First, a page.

first_img April 24, 2017 SHARE Email Facebook Twitter Press Release,  Public Health,  Results,  Substance Use Disorder Harrisburg, PA – Today, Governor Wolf announced that Pennsylvania secured a $26.5 million federal grant to combat the heroin and opioid epidemic. The departments of Aging, Drug and Alcohol Programs, Health, and Human Services jointly filed the successful grant application that will increase access to treatment, reduce unmet treatment need, and reduce opioid overdose related deaths through the provision of prevention, treatment, and recovery activities for opioid use disorder (OUD).“The scourge that is heroin and opioid abuse must be attacked and this significant influx of federal dollars will help us in our fight,” Governor Wolf said. “We are combatting this crisis head on; that’s why I’ve made Cures Act funding an integral part of my 2017-18 budget, so we can focus dollars where they are needed – to expand access to treatment services. This important funding will build upon my administration’s extensive efforts to combat this epidemic.”The U.S. Department of Health and Human Services awarded the grant, which was funded by the 21st Century Cures Act, signed into law by President Obama in December 2016. The $1 billion grant over the next two years is to help combat the heroin and opioid epidemic in all 50 states. Pennsylvania received the fourth-largest grant award, behind California, Texas, and Florida.The Cures Act grant announcement is phase one of two and totals $485 million. States can use the federal grants to improve prescription drug monitoring programs, implement prevention activities, and train health care providers on overdose prevention and recognizing potential cases of substance abuse.“This funding is critical for Pennsylvania,” said Jennifer Smith, Acting Secretary, Department of Drug and Alcohol Programs. “Families continue to be ravaged by the disease of addiction and we must stop the momentum of this epidemic.“These funds will initially be used to identify gaps in treatment services and locations where there are capacity shortages. The grant will enhance prevention efforts and raise awareness of the disease and ways to find help.”Funding will support a comprehensive array of prevention, treatment, and recovery services depending on the needs of recipients. States and territories were awarded funds based on rates of overdose deaths and unmet need for heroin and opioid addiction treatment.“Pennsylvania loses 10 people a day to this epidemic. Each one is someone’s family member, neighbor, colleague, and friend,” said Department of Human Services Secretary Ted Dallas. “This funding will help the Wolf Administration continue to address the issue comprehensively through prevention, education, and treatment.”The project will support a comprehensive response to the heroin and opioid epidemic using a strategic planning process to conduct needs and capacity assessments. The results of the assessments will identify gaps and resources from which to build upon existing substance use prevention and treatment activities.The commonwealth’s initial strategies have been developed and will include:Provide clinically appropriate treatment services to 6,000 individuals who are uninsured or underinsured.Expand treatment capacity for Medication Assisted Treatment for OUD.Expand treatment capacity for underserved populations by targeted workforce development and cultural competency training.Improve quality of prescribing practices through prescriber education.Increase community awareness of OUD issues and resources through public awareness activities.Expand implementation of warm hand-off referral practices to increase the number of patients transferred directly from the emergency department to substance use treatment.Increase the number of youth receiving evidence-based prevention and life skills education programs.Improve identification and referral of students for assessment and treatment by providing training to school personnel.Expand Pennsylvania’s integration of its Prescription Drug Monitoring Program data at the point-of-care, promoting ease-of-use of this data in clinical decision-making.“The Cures Act funding will be crucial in our fight against Pennsylvania’s opioid epidemic,” Department of Health Secretary Murphy said. “This funding will provide an opportunity for the commonwealth to enhance the Prescription Drug Monitoring Program, providing physicians with the ability to monitor and control the overprescribing of opioids and help identify those who are in need of treatment.”“Substance use disorder, particularly relating to prescription drugs, among adults age 60 and older is one of the fastest growing health problems facing the country, yet it remains under-identified, under-diagnosed, and under-treated,” said Secretary of Aging Teresa Osborne.  “Securing this federal grant will enable the Wolf Administration to further strengthen its efforts to identify, treat, and provide a pathway to recovery across the lifespan.”In 2015, there were over 33,000 heroin and opioid deaths in the United States; 3,500 of those occurred in Pennsylvania.center_img Governor Wolf Secures $26.5 Million Federal Grant to Combat Heroin and Opioid Crisislast_img read more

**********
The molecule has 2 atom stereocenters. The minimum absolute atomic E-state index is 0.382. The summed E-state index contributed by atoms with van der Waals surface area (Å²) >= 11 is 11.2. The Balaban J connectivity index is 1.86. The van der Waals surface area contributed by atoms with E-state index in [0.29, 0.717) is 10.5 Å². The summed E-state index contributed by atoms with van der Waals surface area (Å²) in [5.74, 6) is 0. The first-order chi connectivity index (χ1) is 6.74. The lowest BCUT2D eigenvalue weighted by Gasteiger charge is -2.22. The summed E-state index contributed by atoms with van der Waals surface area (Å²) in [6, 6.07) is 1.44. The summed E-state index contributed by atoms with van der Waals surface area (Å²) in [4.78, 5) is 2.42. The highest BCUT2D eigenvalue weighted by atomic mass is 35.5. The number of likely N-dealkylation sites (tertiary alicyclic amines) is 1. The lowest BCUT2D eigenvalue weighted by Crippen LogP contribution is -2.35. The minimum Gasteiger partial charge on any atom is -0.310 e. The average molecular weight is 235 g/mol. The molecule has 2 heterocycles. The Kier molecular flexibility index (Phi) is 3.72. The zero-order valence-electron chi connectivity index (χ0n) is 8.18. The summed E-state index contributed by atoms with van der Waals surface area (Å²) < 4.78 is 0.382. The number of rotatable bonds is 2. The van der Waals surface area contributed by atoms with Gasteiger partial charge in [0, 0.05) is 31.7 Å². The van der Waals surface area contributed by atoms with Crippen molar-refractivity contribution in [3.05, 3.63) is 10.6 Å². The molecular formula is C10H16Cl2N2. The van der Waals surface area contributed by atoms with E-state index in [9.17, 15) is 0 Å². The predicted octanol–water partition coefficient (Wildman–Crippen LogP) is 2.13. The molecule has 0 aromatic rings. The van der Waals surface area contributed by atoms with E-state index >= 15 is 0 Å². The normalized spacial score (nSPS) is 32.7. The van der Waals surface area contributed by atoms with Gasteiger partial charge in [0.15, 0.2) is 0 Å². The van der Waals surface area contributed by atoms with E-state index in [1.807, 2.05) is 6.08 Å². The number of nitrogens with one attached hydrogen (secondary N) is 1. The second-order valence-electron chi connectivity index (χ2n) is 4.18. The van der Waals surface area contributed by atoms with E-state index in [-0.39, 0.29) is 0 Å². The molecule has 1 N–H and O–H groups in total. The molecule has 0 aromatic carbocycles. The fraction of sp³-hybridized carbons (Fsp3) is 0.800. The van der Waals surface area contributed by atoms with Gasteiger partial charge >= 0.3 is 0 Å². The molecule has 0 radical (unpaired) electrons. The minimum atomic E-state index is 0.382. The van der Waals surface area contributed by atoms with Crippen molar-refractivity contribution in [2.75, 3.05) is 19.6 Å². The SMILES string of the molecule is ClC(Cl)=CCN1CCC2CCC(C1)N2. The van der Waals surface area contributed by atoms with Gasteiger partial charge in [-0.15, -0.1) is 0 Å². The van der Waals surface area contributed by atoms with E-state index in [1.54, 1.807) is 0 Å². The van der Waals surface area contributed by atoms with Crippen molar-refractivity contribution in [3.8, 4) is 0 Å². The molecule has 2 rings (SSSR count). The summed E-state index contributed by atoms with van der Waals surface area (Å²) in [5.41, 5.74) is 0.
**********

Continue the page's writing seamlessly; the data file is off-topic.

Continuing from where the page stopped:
Brandon Monebrake, Nov. 6